While I was sitting near the exit of the theatre where we had just seen a performance of “Yes Prime Minister’, a teenager, about fourteen years old I would guess, said to his family that he liked the main actor best. Thinking about it, I began to wonder in truth, who the main actor was.
The play was a bit of a surprise package and not like an episode of the television series that would have been screened for U.K domestic amusement. Having seduced the audience into the deft light humorous touch that we might have expected, the darker machinations of government, power and presentation, soon came into play. With a double-edged oil deal presenting, with one or two additional unattractive strings attached. The characters, including a woman political adviser, began to lose their moral compasses, rationalising it as patriotic action. Comparative morals and double standards became a point of discussion….”do you really think your morals are superior to anyone else’s?” asks an ambassador, as the quicksand can almost be heard sucking the pillars of Government down. On this theme, a damage limitation exercise moves to centre stage, involving all the main actors.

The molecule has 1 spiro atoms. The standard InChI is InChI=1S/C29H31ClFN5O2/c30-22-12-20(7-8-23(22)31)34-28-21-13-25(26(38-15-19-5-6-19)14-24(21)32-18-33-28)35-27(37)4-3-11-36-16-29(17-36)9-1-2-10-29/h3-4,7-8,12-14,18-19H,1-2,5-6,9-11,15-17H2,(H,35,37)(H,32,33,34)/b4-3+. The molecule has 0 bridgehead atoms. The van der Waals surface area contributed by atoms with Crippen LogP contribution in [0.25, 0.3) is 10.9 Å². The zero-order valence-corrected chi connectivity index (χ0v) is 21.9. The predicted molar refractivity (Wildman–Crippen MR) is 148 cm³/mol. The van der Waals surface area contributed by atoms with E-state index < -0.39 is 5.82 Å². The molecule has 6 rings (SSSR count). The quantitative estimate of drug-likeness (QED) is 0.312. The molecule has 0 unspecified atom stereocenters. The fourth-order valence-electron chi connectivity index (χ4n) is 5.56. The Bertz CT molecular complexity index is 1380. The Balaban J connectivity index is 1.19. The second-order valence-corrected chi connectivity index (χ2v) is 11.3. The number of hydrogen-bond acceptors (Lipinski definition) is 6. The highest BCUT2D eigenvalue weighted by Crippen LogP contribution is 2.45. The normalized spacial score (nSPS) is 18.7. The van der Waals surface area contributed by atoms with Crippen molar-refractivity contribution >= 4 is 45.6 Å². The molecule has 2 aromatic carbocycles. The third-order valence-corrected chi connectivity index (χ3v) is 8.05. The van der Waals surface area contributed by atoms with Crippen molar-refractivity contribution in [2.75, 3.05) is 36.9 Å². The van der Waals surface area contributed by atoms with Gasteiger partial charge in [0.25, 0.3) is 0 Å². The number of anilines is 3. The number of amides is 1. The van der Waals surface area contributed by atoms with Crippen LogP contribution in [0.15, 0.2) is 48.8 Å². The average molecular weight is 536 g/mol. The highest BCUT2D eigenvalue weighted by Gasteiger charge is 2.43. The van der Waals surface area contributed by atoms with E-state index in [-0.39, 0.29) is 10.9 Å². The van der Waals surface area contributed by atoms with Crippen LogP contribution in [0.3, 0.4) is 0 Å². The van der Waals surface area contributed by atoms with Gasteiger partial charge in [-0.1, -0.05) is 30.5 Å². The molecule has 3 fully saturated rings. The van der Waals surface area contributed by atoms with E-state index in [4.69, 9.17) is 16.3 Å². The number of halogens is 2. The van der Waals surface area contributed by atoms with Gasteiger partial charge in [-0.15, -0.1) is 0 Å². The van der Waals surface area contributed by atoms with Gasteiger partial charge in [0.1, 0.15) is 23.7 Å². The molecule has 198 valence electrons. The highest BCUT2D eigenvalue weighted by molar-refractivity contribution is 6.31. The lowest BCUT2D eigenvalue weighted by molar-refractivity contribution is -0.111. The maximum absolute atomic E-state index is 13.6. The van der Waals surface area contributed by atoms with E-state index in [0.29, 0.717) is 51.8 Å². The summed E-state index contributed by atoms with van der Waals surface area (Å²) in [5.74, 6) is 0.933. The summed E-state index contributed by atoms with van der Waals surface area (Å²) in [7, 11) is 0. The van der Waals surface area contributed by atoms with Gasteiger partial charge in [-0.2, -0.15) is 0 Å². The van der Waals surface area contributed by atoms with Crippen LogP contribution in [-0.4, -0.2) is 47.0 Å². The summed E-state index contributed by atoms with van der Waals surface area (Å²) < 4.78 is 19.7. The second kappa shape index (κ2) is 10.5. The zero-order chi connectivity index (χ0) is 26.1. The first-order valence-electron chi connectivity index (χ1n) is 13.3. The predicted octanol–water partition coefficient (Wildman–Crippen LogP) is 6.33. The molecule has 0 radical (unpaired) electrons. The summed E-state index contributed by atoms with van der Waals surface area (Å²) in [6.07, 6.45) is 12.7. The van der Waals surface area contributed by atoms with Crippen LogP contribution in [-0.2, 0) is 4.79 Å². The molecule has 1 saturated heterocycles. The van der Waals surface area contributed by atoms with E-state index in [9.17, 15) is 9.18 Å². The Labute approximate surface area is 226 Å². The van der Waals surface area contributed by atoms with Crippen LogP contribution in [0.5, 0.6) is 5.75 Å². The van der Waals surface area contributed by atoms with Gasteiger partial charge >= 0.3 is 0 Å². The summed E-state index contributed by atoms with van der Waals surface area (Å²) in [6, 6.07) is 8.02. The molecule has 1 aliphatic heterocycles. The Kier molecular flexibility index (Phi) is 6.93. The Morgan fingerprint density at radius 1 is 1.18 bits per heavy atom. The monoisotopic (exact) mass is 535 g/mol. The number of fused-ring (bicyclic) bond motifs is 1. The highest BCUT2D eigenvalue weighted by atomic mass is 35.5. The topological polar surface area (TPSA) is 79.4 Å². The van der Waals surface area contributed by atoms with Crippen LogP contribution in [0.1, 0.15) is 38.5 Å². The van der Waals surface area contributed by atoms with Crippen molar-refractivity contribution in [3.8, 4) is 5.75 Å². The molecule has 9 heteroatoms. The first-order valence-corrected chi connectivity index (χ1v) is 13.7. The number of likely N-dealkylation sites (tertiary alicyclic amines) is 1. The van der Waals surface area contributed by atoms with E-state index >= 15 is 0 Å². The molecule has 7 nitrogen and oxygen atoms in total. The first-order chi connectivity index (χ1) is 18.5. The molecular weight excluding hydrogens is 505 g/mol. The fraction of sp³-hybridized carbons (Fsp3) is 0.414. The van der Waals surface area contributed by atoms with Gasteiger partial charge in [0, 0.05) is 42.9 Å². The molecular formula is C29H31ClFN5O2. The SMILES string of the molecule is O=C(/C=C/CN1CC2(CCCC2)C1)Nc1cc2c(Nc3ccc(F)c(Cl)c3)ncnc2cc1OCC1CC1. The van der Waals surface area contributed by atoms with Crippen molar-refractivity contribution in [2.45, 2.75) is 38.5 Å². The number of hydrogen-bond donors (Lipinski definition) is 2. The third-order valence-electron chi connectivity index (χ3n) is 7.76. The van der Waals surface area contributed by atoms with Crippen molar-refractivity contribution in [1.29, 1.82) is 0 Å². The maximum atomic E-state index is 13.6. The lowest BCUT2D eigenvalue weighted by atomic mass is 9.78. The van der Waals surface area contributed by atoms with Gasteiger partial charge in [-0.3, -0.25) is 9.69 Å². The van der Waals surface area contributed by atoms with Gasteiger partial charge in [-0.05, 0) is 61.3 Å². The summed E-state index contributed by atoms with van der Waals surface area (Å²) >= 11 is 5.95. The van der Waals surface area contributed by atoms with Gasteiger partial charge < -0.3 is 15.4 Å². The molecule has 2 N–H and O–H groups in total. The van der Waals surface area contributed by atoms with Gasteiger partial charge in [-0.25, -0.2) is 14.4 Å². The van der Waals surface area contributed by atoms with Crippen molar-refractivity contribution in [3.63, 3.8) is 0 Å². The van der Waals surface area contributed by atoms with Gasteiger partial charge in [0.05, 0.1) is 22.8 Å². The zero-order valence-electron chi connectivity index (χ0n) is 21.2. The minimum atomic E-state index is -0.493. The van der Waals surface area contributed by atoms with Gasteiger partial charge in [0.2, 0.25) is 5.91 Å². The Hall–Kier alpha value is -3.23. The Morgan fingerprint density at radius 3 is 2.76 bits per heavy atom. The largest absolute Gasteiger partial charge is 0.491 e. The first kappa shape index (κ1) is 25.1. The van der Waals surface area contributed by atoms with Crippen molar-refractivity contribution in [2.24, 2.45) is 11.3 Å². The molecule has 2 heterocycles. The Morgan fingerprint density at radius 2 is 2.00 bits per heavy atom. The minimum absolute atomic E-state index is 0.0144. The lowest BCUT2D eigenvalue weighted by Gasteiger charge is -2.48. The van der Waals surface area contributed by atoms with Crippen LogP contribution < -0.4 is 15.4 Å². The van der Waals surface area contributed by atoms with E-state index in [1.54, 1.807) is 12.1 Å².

The content of the play was bang up to date with current financial social and political issues. Bernard, a Civil Servant, presented as the fall-guy, the mediator, the one who works hard to retain some level of moral compass when all around are losing theirs. Of course, there was the character of Sir Humphrey Appleby,The Senior Civil Servant, providing his eloquent and elegant linguistic soliloquies. The Prime Minister, (also a major role), fenced with Sir Humphrey. He also had to constantly analyse Bernard’s reactions in Bernard’s role as Sir Humphrey’s assistant. At the finale, all the spotlights were on the Prime Minister, who was on television and stage trumpeting the ‘successes’ of his statesmanship.
Who, then could the boy have been referring to as ‘the main actor’, (bearing in mind that the description is now an androgynous one)? It was unlikely to have been the ambassador, whose two appearances on stage were relatively brief but morally meaningful. It certainly was not the one woman, a political adviser, who was obviously in a supporting role. The three men all had equally demanding and major roles but yet, just one of these actors was perceived to have been ‘the main actor’.